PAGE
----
On part of the extensive Northchurch common, lies a small area untouched and unloved for decades. Like a corner of a foreign field, part of a common that was exploited over the centuries for livestock grazing and chalk extraction is today virgin scrubland. It lies between Northchurch Farm and Northchurch House, along the road leading down to Northchurch, formerly known as Berkhamsted St. Mary.
The volunteers have now moved in to retake this neglected corner of the Estate. There is a need to thin out the established hawthorn scrub to allow the light to bring back the ground cover which has been destroyed by grazing deer. There may then be a return of ground nesting birds like the native pheasant which is a rare sight at Ashridge these days. It is not that long ago that tree pipits and nightjars frequented the common.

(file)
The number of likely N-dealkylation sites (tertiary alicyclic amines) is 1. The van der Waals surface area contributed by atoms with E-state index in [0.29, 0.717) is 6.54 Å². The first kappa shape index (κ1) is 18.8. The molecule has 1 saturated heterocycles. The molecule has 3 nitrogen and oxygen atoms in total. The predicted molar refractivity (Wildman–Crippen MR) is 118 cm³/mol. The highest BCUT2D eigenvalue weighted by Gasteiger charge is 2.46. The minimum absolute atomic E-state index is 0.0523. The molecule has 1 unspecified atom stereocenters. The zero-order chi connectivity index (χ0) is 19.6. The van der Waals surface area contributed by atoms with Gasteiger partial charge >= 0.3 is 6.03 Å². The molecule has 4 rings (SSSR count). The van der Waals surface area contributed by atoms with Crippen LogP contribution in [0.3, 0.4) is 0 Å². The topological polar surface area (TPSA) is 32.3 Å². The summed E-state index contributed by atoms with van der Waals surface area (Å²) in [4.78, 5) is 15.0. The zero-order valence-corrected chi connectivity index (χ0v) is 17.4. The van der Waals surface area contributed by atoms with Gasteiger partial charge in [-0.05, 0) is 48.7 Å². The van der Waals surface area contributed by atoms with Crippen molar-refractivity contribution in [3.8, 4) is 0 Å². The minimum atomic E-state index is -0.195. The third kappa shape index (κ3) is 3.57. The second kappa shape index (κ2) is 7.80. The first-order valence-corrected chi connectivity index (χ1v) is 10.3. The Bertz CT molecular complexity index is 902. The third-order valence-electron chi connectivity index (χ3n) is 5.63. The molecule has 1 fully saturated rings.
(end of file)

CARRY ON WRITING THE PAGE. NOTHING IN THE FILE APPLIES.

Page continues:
Last Thursday the heavy staff brigade arrived with their machines, with Caleb, Pete and Ben taking out the large material. It was mostly coppiced, but a couple of trees were pollarded, which is a welcome sight considering there are so few new pollards in Ashridge. Then the light brigade in the form of the volunteering army arrived in record numbers to collect and burn the scrub. Some of the brushwood from the felled trees was taken out to fashion the now familiar dead -hedge, along the access road to Northchurch farm. The Estate Office arrived in force, with Emily, Laurence and Susie giving thanks and seasonal greetings, and some mulled wine, whilst Christmas foods were exchanged amongst the army. The area is far from cleared so the army will no doubt return in the New Year.